One day, Chris asked me if I had heard of The Damned before we met.
I most certainly had. I think my knowledge and love of music that came out ‘before my time’ was one of the things that he loved about me! I reminded Chris that I had heard The Damned many years before we met… because my parents were terrible parents who thought it appropriate to let their child grow up in front of The Young Ones.
This upbringing should explain my sense of humour! I loved the anarchic antics of the Scumbag College students and I loved their mad musical interludes. This was where I met The Damned.
Excuse the low res quality of the clip. For those of you under the age of 25, this is what TV used to look like if you were lucky!
The thing that immediately strikes me about The Damned is the sense that someone told them what a punk band was supposed to look like… and they told them to fuck off.
Maybe someone also suggested that they adopt a sort of ‘uniform’ look. I doubt that suggestion went down well either. For me, they are the epitome of punk; be who you want to be and not what you are told to be.
There have been several different line-ups of the band and I have little interest in dwelling too much upon that. For me, the band are dominated by two charismatic punk icons; Dave Vanian, your dashing goth lead vocalist, and Captain Sensible, most often seen playing lead guitar and wearing a red beret.
As a fellow beret enthusiast, it should come as little surprise that I would love to bake a cake for Captain Sensible.
I was lucky enough to meet Captain Sensible this year at Foodies Festival in Brighton, his hometown. Meeting an absolute legend on this scale would normally fill me with uncharacteristic shyness but, for some reason, I felt completely at ease with this warm and welcoming nutcase. I think he would fit in very well with my family! Maybe that’s why I felt as if I had known him forever. I think that the opportunity to ply him with cake would yield quite the result in stories told. Boy, would I love to hear the stories he must be able to tell.
The Damned were the first punk band, officially. With the first punk single released, New Rose made The Damned the originals, ahead of The Sex Pistols and every other punk band you could name.
Where The Damned fell down as opposed to the other punk bands that you can name is that they carried on making music after that first album (again, the first punk album to be released) and were never slavish to the rules that were quickly outlined as to what kind of music a punk band should make. Punk was never intended to last. The ‘3 minutes and raw’ was never going to be enough for this group of musicians, it was fun but not the sum total of their abilities. We may well have seen some musical development in The Sex Pistols if they had lasted more than one album.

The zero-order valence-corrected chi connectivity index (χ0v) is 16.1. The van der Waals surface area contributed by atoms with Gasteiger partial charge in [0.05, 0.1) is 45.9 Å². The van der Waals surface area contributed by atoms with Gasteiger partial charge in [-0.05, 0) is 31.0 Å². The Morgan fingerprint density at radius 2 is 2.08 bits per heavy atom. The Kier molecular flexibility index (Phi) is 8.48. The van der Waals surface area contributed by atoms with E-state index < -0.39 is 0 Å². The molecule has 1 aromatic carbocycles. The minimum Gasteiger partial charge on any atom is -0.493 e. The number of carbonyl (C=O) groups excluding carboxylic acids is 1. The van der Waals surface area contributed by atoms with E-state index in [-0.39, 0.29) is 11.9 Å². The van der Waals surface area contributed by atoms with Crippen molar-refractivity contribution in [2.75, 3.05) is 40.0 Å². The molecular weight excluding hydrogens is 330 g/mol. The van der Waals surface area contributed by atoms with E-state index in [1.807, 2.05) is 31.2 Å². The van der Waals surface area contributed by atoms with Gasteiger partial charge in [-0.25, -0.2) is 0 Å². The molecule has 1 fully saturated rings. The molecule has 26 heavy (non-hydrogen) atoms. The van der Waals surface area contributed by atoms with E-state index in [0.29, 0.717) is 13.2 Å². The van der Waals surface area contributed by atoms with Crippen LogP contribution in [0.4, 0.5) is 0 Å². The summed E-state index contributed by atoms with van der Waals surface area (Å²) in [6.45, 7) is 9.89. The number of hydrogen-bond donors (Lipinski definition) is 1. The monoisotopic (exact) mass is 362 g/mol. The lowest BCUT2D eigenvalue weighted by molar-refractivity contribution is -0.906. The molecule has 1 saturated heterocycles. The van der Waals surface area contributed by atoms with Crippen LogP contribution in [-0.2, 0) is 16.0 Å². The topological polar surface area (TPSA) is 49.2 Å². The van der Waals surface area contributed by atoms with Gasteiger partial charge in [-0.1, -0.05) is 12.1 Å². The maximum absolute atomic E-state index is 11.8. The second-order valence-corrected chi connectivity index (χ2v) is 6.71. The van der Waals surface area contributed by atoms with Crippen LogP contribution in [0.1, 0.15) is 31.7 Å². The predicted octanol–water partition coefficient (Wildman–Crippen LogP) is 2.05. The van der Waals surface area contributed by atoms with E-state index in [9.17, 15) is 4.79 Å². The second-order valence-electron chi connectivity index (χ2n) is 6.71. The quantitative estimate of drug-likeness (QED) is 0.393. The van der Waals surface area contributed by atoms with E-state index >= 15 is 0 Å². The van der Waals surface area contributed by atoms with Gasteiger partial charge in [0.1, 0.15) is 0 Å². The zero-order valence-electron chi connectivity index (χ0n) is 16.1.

Then again, maybe we wouldn’t.
Despite a rumoured curse following the bandÂ – and you’ll have to watch the excellent documentary Don’t You Wish That We Were Dead (Wes Orshoski, 2015) to hear more about that – all members are still alive and rocking. They grew up and got middle-aged rather than joining the 27 club and pegging it before 30. The band carried on making new music and released their most recent album Evil Spirits only last year. It is excellent and produced by the equally excellent Tony Visconti who I have, indeed, baked a cake for. I wondered how long it would be before these posts started to get incestuous. Two and a half years it seems. Huzzah.
What could be more punk than carrying on the music long after you were expected to fade away? Continuing to play live and delight legions of fans who have grown up with The Damned, Captain Sensible has stayed as irreverent as ever he was. I love how seriously he takes himself… not at all! The Damned always felt a little aside from punk, despite being there at its inception, by showing so little regard for what they were supposed to be like, look like, sound like. A Damned song is as likely to sound like a vaudevillian music hall romp or a stick-with-us-for-17 minutes epic as the fast-paced proto-punk you would expect.
Despite being an excellent guitarist, Captain Sensible is modest in his abilities with a regard for his own success that is deeply rooted in reality and humility:
“I’m not Eric Clapton or Jimi Hendrix, but I’ve managed to not have to go back to cleaning toilets, which was my previous job. Every day is a success for me as long as I don’t have to clean toilets.”
I was a teenage punk and what I learned from that time is that the music is eternal; I bought a copy of Never Mind The Bollocks by The Sex Pistols on CD and it genuinely annoyed my parents when I played it loud. Having been raised in a fairly cavalier style, it was wonderful to try on a little rebellion. I should say though that my parents were not offended by the music, they just thought it was shit.
There lies a magic in music’s ability to renew itself with each new listener. That first wave of punk lasted for around 2 years and the scene was centred around London but now any kid, anywhere in the world, can discover the music and experience that same impact with their first listen as if the song had only just been recorded.
As each new generation of punk fans comes through, discovering the music fresh once more as if it had just been released, I hope that they will love The Damned as I do and remember not to take themselves too seriously.
I mean, who writes a love letter to a punk icon on Christmas Eve? That would be me. Merry Christmas, you gorgeous lot, and Merry Christmas Captain Sensible!